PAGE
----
The Sarbadars (meaning “head on gallows” in Persian) were a mixture of religious dervishes and secular rulers that came to rule over part of western Khurasan in the midst of the disintegration of the Mongol Ilkhanate in the mid-14th century (established in 1337). Centred in their capital of Sabzavar, they continued their reign until Khwaja ‘Ali-yi Mu’ayyad submitted to Timur in 1381, and were one of the few groups that managed to mostly avoid Timur’s famous brutality.
The Sarbadar state was marked by divisions in religious belief during its existence. Its rulers were Shi’i, though often Sunnis claimed leadership among the people with the support of Ilkhanid rulers. The leadership of the Shi’is stemmed chiefly from the charisma of Sheikh Khalifa; a scholar from Mazandaran, the shaikh had arrived in Khurasan some years before the founding of the Sarbadar state and was subsequently murdered by Sunnis. His successor, Hasan Juri, established the former’s practices in the Sarbadar state. The followers of these practices were known as “Sabzavaris” after the city. The Sabzavaris, however, were divided; among their number were moderate Shi’is who were often at odds with the dervishes, adherents of a mystic ideology. The capital city of Sabzavar likely had a large Shi’ite community, but as the Sarbadars conquered the neighbouring territory, they acquired cities with Sunni populations.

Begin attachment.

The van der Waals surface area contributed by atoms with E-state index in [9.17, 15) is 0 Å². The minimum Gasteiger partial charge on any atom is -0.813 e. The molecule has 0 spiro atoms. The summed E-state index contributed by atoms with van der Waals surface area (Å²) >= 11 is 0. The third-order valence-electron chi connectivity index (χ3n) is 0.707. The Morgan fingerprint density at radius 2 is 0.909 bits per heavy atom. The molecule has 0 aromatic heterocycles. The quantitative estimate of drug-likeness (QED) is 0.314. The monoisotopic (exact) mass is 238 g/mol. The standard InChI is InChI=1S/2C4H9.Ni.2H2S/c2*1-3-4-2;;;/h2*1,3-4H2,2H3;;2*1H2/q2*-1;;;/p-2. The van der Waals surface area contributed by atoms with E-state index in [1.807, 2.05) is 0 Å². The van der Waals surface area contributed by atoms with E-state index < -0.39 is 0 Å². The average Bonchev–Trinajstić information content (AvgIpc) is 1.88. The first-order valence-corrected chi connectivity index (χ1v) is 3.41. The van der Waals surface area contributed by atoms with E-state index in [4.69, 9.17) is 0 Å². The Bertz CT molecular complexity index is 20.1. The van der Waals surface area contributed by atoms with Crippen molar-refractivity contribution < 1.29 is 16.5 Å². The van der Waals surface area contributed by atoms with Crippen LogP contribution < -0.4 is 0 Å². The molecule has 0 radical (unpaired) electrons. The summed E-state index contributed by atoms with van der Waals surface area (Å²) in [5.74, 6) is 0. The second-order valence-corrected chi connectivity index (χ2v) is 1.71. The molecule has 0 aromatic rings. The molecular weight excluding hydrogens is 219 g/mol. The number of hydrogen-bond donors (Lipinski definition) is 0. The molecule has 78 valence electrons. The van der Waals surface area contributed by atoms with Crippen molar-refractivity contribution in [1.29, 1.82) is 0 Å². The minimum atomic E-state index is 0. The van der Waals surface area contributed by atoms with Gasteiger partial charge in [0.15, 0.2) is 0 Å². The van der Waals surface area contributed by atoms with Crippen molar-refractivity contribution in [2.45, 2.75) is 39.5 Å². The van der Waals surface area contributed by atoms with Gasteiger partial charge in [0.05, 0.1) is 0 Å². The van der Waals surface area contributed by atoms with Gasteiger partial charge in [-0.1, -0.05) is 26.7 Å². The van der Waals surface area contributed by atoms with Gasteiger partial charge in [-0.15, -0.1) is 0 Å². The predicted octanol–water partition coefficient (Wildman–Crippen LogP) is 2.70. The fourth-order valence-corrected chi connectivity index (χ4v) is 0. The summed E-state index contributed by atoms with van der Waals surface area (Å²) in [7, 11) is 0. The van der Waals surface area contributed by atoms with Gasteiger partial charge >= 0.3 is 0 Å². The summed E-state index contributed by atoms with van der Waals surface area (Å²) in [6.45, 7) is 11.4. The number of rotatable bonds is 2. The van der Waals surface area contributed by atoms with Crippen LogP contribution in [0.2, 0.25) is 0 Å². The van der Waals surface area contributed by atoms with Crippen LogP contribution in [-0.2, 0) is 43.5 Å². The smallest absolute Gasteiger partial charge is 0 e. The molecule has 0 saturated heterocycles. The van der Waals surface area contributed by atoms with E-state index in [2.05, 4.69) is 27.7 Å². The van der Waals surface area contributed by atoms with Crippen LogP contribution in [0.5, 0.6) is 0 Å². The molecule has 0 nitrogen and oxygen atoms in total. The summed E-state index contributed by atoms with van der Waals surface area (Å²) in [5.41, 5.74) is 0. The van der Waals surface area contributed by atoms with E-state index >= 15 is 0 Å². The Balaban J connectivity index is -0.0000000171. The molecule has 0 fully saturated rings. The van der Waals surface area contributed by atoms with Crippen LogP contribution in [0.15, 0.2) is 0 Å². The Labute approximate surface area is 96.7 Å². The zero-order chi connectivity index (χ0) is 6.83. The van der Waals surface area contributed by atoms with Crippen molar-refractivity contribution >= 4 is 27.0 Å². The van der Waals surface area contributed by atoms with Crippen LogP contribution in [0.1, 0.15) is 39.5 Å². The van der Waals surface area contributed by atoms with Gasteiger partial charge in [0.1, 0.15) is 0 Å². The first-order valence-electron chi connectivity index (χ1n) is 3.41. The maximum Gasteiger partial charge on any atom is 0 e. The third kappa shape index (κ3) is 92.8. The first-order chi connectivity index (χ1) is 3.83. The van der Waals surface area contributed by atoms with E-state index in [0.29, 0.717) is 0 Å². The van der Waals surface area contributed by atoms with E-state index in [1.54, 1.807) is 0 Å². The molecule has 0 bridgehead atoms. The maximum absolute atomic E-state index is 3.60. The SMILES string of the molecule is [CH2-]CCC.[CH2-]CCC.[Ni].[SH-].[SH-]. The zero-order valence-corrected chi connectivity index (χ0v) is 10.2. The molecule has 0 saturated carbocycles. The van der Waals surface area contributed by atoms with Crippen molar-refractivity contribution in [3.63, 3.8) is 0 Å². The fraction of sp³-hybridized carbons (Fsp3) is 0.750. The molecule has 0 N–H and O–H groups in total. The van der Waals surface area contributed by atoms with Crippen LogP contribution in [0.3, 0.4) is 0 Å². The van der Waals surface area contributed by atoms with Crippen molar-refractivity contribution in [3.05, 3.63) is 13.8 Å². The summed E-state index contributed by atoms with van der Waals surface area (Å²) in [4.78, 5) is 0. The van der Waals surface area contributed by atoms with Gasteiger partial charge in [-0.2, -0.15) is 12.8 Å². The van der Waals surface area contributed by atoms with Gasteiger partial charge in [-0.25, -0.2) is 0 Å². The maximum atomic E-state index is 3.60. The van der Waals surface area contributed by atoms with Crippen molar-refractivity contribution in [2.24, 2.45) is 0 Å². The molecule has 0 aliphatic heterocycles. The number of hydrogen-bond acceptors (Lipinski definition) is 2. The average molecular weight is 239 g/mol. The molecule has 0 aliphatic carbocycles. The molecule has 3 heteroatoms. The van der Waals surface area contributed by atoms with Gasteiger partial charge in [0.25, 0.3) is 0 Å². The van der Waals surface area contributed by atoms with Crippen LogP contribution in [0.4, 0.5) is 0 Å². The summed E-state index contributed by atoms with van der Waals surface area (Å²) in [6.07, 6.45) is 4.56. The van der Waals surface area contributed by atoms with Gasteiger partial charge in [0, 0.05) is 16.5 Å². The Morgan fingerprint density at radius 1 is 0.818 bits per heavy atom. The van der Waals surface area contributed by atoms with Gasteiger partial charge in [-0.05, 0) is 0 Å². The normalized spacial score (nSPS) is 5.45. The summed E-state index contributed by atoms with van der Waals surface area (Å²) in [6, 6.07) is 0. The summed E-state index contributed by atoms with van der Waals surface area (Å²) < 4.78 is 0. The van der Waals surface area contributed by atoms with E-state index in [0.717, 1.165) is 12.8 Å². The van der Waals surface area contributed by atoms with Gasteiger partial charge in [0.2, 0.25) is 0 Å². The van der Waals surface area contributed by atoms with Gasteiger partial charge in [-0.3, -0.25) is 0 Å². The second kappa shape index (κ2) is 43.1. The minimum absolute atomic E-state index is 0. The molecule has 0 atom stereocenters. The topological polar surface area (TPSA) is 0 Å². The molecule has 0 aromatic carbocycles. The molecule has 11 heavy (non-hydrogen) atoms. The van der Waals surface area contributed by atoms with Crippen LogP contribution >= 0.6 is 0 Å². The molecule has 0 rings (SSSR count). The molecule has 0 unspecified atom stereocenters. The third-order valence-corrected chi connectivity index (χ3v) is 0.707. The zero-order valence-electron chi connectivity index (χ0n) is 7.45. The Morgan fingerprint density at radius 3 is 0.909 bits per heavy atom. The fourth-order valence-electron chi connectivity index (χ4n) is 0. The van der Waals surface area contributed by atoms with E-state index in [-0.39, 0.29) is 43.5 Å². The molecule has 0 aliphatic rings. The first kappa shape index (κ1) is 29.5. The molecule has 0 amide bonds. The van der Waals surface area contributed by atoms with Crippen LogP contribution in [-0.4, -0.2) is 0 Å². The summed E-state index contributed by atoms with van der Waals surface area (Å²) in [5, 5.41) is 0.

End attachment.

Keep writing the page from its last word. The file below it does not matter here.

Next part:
- Abd al-Razzaq ibn Fazlullah (1332–1338)
- Wajih ad-Din Masud ibn Fazlullah (1338–1343)
- Muhammad Ay Temur (1343–1346)
- Kaba Isfendiyar (1346–1347)
- Lutf Allah (1347-1348 d.1361)
- Khwaja Tadj ad-Din Ali (1348–1353)
- Yahya ibn Karawi (1353–1356)
- Zahir ad-Din (1358–1359)
- Haidar al-Qassab (1359–1360)
- Lutf Allah (restored) (1360–1361)
- Hasan al-Damghani (1361–1364)
- Khwaja ‘Ali-yi Mu’ayyad ibn Masud (1364-1376 d.1386)
- Rukn ad-Din (1376–1379)
- Khwaja ‘Ali-yi Mu’ayyad ibn Masud (restored) (1379–1386)